We chose B/M infusions as a means of inactivation for four primary reasons: (1) sparing of effects on fibers of passage, (2) targeting of both GABA A and B receptors, (3) extensive previous research with this approach in determining the neural circuitry of reinstatement (McFarland et al. 2004; McFarland and Kalivas 2001), and (4) previous experience in our laboratory using B/M to specifically inactivate the BNST. However, as with any pharmacological approach, the use of B/M necessitates careful interpretation of the resultant behavioral effects. Often characterized as consisting of GABAergic interneurons and projection neurons, recent investigations (Jalabert et al. 2009) have suggested that this may be an oversimplification of the BNST. While combined GABA A and B agonists generally result in an overall inhibition, in a structure with many interconnected GABAergic interneurons (such as the BNST), more complex interactions could arise. Follow-up studies will need to target specific neurotransmitter receptors, with a primary focus on NE receptors due to yohimbine’s actions on the NE system and prior evidence of a role for BNST NE in footshock-induced reinstatement of drug seeking (Leri et al. 2002).

The current results have implications for the phenomena whereby heightened stress increases the likelihood of relapse in drug-dependent individuals in isolation, or when they experience stimuli or environments associated with prior drug use (Sinha et al. 2006). Whereas previous clinical and preclinical studies have almost exclusively focused on the isolated effects of stress or cues, users usually encounter multiple triggers for relapse during abstinence, and are more at risk during periods of greater stress or other maladaptive states, such as anxiety or depression (Brady et al. 2007). Thus, the use of animal models aimed at understanding the neurobiology of relapse need to incorporate the interactions that occur between factors that promote relapse. The discovery of novel neural substrates underlying the interaction of stress and cues in reinstatement will ultimately facilitate the development of more effective interventions that can successfully target both domains that contribute to relapse.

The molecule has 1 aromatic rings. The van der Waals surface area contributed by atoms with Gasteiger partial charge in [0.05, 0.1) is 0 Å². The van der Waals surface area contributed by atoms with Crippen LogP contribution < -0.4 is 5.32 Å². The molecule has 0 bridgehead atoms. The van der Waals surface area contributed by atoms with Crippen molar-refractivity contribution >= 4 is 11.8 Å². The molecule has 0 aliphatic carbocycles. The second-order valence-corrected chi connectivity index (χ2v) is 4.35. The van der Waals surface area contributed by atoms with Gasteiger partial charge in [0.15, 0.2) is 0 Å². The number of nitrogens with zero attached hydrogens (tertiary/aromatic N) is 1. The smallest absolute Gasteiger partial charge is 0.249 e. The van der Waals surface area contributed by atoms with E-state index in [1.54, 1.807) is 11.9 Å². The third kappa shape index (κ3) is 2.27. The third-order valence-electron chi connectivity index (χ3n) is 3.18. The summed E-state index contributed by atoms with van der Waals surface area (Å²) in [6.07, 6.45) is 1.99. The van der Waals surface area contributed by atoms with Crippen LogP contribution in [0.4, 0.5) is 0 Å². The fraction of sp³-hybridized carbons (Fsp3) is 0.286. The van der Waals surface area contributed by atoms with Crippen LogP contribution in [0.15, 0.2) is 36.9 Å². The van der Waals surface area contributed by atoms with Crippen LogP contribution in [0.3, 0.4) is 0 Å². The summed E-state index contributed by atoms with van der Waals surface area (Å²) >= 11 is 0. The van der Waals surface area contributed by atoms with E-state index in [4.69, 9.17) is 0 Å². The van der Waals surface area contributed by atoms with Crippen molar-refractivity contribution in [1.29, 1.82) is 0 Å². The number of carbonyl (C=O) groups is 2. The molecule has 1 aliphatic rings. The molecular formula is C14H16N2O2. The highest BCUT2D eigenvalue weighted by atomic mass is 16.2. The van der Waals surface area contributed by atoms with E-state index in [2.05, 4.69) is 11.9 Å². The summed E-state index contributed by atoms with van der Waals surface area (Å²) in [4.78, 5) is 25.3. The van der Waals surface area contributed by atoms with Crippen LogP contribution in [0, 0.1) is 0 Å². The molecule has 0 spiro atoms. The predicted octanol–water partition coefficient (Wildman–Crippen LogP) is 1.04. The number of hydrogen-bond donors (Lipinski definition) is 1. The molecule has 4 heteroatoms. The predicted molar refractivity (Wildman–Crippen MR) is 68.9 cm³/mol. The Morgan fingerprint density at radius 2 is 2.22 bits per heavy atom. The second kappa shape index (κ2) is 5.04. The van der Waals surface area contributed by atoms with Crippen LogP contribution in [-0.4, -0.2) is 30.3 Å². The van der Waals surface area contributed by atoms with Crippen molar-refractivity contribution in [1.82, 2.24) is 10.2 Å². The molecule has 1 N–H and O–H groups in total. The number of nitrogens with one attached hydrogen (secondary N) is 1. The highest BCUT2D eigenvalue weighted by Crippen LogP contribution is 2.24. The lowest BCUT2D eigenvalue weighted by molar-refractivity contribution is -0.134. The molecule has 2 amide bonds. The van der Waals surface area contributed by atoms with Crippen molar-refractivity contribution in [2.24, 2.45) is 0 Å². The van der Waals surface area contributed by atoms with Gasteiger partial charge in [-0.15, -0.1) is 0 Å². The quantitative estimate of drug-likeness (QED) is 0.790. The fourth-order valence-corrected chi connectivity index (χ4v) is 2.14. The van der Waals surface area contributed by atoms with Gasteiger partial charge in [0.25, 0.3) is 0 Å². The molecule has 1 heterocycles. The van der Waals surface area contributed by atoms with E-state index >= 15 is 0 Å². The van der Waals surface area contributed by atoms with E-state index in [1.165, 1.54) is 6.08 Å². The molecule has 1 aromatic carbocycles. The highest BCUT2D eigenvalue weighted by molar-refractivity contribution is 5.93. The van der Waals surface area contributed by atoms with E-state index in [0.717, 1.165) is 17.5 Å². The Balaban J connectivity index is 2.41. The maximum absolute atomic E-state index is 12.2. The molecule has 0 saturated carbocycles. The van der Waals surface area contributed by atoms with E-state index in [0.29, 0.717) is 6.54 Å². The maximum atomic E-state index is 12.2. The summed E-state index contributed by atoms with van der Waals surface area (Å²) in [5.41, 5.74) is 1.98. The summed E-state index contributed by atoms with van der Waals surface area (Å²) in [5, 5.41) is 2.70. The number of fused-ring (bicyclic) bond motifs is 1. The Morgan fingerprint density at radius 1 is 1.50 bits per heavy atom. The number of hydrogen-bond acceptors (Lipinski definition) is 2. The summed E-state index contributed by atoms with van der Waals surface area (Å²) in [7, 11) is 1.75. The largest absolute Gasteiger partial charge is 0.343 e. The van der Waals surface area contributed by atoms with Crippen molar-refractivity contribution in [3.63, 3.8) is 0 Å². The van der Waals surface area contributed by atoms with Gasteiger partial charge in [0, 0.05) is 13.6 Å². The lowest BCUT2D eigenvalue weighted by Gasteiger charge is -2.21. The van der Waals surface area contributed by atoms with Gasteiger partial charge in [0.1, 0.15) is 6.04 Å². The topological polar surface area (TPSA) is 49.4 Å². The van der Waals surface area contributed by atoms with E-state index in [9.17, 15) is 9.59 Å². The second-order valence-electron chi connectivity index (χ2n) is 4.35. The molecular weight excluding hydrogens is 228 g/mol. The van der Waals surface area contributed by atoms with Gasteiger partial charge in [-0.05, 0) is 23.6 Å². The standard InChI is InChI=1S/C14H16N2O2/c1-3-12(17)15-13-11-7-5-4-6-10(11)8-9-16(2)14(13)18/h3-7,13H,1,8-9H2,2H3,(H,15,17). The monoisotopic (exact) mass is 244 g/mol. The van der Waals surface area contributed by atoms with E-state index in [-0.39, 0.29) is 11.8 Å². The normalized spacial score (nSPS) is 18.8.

This research was supported by the National Institute on Drug Abuse grants DA16511 and DA21690 (RES), 1F32 DA025411-01 (DMB), and NIH grant C06 RR015455. The authors thank Anthony Carnell, Alisha Henderson, and Bernard Smalls for technical assistance and data collection.